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Bulletin of the World Health Organization

Print version ISSN 0042-9686

Bull World Health Organ vol.78 n.3 Genebra Mar. 2000

http://dx.doi.org/10.1590/S0042-96862000000300004 

THEME PAPERS

 

Surveillance of patients with acute flaccid paralysis in Finland: report of a pilot study

 

Surveillance des malades atteints de paralysie flasque aiguë en Finlande : rapport d’une étude pilote

 

Vigilancia de los casos de parálisis fláccida aguda en Finlandia: informe de un estudio piloto

 

 

T. HoviI; M. StenvikII

IHead, Department of Virology, National Public Health Institute, Mannerheimintie 166, 00300 Helsinki, Finland
IISenior Virologist, Enterovirus Laboratory, National Public Health Institute (KTL), Helsinki, Finland

Correspondence

 

 


ABSTRACT

WHO recommends that surveillance of patients with acute flaccid paralysis (AFP) be used to demonstrate the eradication of wild poliovirus. In this article we report the results of a study to assess the frequency of AFP patients referred to Finnish hospitals and whether virological diagnostic coverage could be improved by repeated reminders and active feedback. For this purpose, we sent monthly questionnaires to all neurological and paediatric neurological units in Finland, requesting retrospective reporting on investigated paralytic patients with defined clinically relevant diagnoses, rather than AFP. Reminder letters included a pre-paid return envelope. Virological investigations were offered cost free. Of the 492 reporting forms sent, 415 (84%) were returned, evenly covering both the population and the study period (July 1997 to June 1998). Of the 90 patients reported, 83 were evaluable. The apparent incidences of the diagnoses covered were 1.6 per 100 000 at any age, and 1.0 per 100 000 for under-15-year-olds. Guillain–Barré syndrome was the most common diagnosis (0.80 per 100 000). The two faecal specimens required were virologically investigated in nine out of the 10 patients under 15 years of age, but in only 46% of all patients. Four adenovirus strains, but no polioviruses or other enteroviruses, were isolated. We conclude that a satisfactory monthly reporting system was readily established and that a sufficient number of patients with diagnoses resembling AFP are being referred to Finnish hospitals. Active feedback did not increase the proportion of virologically investigated patients to an acceptable level in all age groups. It is clear that other approaches must be used to quantify the circulation of poliovirus in Finland.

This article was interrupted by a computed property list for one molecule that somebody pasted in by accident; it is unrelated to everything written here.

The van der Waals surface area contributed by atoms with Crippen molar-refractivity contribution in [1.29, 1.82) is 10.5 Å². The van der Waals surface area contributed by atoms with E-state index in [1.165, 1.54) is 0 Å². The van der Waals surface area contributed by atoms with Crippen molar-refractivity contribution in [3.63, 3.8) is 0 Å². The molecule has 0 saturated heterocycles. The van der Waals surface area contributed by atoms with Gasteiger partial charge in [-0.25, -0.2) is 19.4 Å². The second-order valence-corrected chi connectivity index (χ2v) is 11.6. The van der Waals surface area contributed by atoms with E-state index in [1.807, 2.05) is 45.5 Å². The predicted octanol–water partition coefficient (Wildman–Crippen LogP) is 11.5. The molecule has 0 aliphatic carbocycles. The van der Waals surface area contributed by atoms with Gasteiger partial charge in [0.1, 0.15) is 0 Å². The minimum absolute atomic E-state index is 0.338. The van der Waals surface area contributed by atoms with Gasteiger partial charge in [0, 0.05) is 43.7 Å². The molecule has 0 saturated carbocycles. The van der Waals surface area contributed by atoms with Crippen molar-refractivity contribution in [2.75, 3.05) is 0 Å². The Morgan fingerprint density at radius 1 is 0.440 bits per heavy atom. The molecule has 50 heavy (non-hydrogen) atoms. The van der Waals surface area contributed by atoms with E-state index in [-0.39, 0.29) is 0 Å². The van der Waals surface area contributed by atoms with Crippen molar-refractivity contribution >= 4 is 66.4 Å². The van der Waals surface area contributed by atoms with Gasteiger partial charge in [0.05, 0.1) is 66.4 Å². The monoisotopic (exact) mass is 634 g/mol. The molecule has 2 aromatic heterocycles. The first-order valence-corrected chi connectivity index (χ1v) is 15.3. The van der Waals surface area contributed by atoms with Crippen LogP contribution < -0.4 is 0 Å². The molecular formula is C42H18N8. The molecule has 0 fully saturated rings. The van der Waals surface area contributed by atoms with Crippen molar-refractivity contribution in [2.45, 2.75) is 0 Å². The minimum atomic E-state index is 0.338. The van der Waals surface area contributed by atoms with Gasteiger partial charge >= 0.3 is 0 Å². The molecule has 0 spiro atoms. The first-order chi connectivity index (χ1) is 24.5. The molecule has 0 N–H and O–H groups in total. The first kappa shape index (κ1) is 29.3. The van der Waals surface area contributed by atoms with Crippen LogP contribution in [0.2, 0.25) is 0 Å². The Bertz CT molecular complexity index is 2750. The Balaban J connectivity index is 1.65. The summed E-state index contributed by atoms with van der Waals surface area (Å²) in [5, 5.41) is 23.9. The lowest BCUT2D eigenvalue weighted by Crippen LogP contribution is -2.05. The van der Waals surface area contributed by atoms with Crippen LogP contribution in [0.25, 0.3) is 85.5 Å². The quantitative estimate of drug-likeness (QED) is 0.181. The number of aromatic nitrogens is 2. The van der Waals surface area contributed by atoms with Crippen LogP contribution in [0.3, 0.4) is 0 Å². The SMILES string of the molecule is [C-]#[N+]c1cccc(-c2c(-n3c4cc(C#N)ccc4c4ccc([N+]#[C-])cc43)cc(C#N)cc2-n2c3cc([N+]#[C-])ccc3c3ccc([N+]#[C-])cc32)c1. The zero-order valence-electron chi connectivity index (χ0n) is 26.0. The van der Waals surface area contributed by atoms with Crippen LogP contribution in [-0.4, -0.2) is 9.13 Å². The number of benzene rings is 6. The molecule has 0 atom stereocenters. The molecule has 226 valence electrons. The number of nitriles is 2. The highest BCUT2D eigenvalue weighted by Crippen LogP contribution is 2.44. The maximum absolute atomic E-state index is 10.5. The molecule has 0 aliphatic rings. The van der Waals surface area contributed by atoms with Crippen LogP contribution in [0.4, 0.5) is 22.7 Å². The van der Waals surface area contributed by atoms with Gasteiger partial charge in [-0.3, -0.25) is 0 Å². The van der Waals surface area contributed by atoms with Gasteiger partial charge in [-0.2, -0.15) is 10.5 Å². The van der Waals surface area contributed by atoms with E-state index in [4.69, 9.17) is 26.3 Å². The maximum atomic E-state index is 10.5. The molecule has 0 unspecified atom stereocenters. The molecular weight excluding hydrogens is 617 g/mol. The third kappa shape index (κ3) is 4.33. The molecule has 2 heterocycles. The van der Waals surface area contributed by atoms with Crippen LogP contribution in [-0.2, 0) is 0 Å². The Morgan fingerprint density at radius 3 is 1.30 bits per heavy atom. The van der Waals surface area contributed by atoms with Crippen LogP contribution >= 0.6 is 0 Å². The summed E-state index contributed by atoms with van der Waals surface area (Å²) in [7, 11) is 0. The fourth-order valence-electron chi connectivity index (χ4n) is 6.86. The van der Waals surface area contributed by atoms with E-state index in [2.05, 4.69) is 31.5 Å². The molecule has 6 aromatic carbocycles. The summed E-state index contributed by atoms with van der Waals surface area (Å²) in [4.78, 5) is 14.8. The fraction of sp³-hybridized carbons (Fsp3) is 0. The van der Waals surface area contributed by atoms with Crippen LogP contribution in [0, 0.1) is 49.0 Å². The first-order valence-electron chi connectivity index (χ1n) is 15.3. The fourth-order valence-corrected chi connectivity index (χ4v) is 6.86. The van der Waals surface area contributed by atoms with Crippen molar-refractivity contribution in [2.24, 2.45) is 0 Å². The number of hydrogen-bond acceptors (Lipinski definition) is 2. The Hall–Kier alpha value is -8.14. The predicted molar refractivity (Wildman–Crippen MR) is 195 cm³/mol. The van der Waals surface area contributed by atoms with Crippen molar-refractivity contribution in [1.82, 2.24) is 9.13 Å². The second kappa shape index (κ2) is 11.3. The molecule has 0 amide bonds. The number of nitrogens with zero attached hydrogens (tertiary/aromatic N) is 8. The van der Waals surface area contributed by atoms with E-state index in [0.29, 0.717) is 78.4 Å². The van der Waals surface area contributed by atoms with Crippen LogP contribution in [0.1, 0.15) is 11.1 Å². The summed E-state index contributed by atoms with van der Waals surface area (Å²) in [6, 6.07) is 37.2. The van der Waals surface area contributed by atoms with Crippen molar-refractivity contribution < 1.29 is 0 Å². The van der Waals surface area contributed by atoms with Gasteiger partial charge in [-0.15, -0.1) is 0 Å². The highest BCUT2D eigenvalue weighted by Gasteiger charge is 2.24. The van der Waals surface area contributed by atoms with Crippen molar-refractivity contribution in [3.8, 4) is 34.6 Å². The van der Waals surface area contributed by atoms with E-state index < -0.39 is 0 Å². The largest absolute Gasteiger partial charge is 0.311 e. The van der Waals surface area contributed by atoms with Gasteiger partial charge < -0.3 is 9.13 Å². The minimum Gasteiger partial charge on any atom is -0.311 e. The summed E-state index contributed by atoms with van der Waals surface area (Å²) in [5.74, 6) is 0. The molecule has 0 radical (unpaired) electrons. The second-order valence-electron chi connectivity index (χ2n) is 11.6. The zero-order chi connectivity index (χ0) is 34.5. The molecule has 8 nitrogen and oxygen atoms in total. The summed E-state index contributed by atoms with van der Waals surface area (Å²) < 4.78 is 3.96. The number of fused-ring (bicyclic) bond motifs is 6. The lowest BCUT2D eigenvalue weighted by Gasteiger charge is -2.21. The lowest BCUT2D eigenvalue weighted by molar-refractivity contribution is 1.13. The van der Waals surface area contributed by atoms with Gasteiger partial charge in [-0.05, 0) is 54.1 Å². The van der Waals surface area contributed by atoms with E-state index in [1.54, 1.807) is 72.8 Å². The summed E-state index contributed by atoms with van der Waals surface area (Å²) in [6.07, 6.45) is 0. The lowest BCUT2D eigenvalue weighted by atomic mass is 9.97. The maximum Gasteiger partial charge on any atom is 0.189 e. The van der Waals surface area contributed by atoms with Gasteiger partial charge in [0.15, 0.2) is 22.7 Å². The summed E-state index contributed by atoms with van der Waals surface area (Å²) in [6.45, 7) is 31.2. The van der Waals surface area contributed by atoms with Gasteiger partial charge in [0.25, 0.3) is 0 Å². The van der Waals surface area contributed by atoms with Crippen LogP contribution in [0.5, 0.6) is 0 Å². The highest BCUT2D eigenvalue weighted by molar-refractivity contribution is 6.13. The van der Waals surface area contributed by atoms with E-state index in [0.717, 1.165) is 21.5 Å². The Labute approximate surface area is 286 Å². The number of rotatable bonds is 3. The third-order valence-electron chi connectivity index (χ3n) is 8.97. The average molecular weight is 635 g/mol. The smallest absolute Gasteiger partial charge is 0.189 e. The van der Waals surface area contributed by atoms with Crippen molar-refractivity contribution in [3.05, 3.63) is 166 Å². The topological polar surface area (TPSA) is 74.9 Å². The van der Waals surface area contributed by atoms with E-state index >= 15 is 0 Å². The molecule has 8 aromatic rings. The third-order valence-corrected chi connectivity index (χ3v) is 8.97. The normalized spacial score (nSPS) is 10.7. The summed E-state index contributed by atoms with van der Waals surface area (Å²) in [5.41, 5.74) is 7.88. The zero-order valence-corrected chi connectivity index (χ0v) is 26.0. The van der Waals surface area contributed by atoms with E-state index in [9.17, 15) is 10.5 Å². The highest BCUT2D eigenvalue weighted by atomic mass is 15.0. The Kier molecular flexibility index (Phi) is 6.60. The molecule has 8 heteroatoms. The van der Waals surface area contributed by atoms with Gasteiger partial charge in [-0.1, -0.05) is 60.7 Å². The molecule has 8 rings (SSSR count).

Keywords: disease notification, methods; epidemiological surveillance; Finland; muscle hypotonia, virology; paralysis, diagnosis; poliomyelitis, epidemiology; pilot projects.


RÉSUMÉ

L’OMS recommande un examen virologique systématique pour les malades atteints de paralysie flasque aiguë (PFA) afin de mettre en évidence l’interruption de la circulation du poliovirus sauvage. Une bonne surveillance de la PFA n’est pas facile à mettre en œuvre si l’on ne recherche pas activement les cas de PFA de manière centralisée. Certains pays, comme la Finlande, qui, historiquement, se trouvent dans une période de postendémie depuis des décennies n’ont pas encore mis en place une surveillance de la PFA. Il faut donc procéder à une analyse rigoureuse des données pour démontrer que le poliovirus ne circule plus en Finlande.

La présente étude a été menée pour obtenir un tableau rapide de la fréquence des transferts de patients atteints de PFA dans les hôpitaux finlandais et pour savoir si la couverture du diagnostic virologique connue pour être faible pouvait être améliorée grâce à des demandes répétées et un bon retour de l’information depuis les laboratoires jusqu’aux services cliniques. C’est dans cette intention que nous avons adressé une fois par mois des questionnaires à tous les services de neurologie et de neurologie pédiatrique de Finlande, leur demandant que soient notifiés de façon rétrospective tous les cas de paralysie étudiés. Plutôt que d’employer le terme PFA, ce questionnaire demande des renseignements sur les malades pour lesquels des diagnostics cliniques précis ont été posés, notamment un syndrome de Guillain-Barré, une plexite, une neuroborréliose et une myélite, ainsi que sur les malades présentant tout autre caractéristique ou symptôme pouvant faire penser à la poliomyélite. Cette enquête a porté sur toutes les classes d’âge, puisque l’expérience que l’on a des flambées de poliomyélite dans la Région européenne indique que la réémergence de la circulation du poliovirus dans une population vaccinée ne se limite pas aux enfants, mais peut également toucher les adultes. Ces lettres de rappel mensuelles comportaient des instructions sur la façon de noter les données et le diagnostic virologique pour chaque patient, un questionnaire partiellement rempli et une enveloppe affranchie pour la réponse. Les études virologiques ont été réalisées gratuitement.